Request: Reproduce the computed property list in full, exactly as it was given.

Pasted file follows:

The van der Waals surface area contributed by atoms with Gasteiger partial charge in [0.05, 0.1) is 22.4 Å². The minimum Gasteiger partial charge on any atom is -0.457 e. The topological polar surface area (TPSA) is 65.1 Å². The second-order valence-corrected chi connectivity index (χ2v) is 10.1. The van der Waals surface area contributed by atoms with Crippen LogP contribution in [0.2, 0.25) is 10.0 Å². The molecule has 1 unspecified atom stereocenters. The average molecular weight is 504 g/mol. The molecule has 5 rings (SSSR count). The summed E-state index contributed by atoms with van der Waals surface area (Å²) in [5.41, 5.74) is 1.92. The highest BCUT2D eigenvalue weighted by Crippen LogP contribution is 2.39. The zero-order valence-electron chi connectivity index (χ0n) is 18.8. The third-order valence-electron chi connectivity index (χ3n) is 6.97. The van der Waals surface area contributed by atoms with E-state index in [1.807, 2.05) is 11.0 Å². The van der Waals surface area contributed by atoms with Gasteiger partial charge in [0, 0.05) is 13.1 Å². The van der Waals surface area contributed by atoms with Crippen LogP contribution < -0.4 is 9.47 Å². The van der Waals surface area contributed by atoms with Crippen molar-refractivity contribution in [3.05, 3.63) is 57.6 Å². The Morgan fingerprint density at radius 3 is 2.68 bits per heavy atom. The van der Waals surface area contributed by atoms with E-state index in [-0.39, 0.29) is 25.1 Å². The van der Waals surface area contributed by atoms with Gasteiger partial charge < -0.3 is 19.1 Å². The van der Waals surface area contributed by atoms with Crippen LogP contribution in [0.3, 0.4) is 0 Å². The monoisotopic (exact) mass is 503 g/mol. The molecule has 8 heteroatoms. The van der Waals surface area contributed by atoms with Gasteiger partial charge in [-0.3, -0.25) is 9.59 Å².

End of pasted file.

The van der Waals surface area contributed by atoms with Gasteiger partial charge in [0.05, 0.1) is 22.4 Å². The minimum Gasteiger partial charge on any atom is -0.457 e. The topological polar surface area (TPSA) is 65.1 Å². The second-order valence-corrected chi connectivity index (χ2v) is 10.1. The van der Waals surface area contributed by atoms with Crippen LogP contribution in [0.2, 0.25) is 10.0 Å². The molecule has 1 unspecified atom stereocenters. The average molecular weight is 504 g/mol. The molecule has 5 rings (SSSR count). The summed E-state index contributed by atoms with van der Waals surface area (Å²) in [5.41, 5.74) is 1.92. The highest BCUT2D eigenvalue weighted by Crippen LogP contribution is 2.39. The zero-order valence-electron chi connectivity index (χ0n) is 18.8. The third-order valence-electron chi connectivity index (χ3n) is 6.97. The van der Waals surface area contributed by atoms with E-state index in [1.807, 2.05) is 11.0 Å². The van der Waals surface area contributed by atoms with Gasteiger partial charge in [0, 0.05) is 13.1 Å². The van der Waals surface area contributed by atoms with Crippen LogP contribution < -0.4 is 9.47 Å². The van der Waals surface area contributed by atoms with Crippen molar-refractivity contribution in [3.05, 3.63) is 57.6 Å². The Morgan fingerprint density at radius 3 is 2.68 bits per heavy atom. The van der Waals surface area contributed by atoms with E-state index in [-0.39, 0.29) is 25.1 Å². The van der Waals surface area contributed by atoms with Gasteiger partial charge < -0.3 is 19.1 Å². The van der Waals surface area contributed by atoms with Crippen LogP contribution in [0.3, 0.4) is 0 Å². The monoisotopic (exact) mass is 503 g/mol. The molecule has 8 heteroatoms. The van der Waals surface area contributed by atoms with Gasteiger partial charge in [-0.3, -0.25) is 9.59 Å².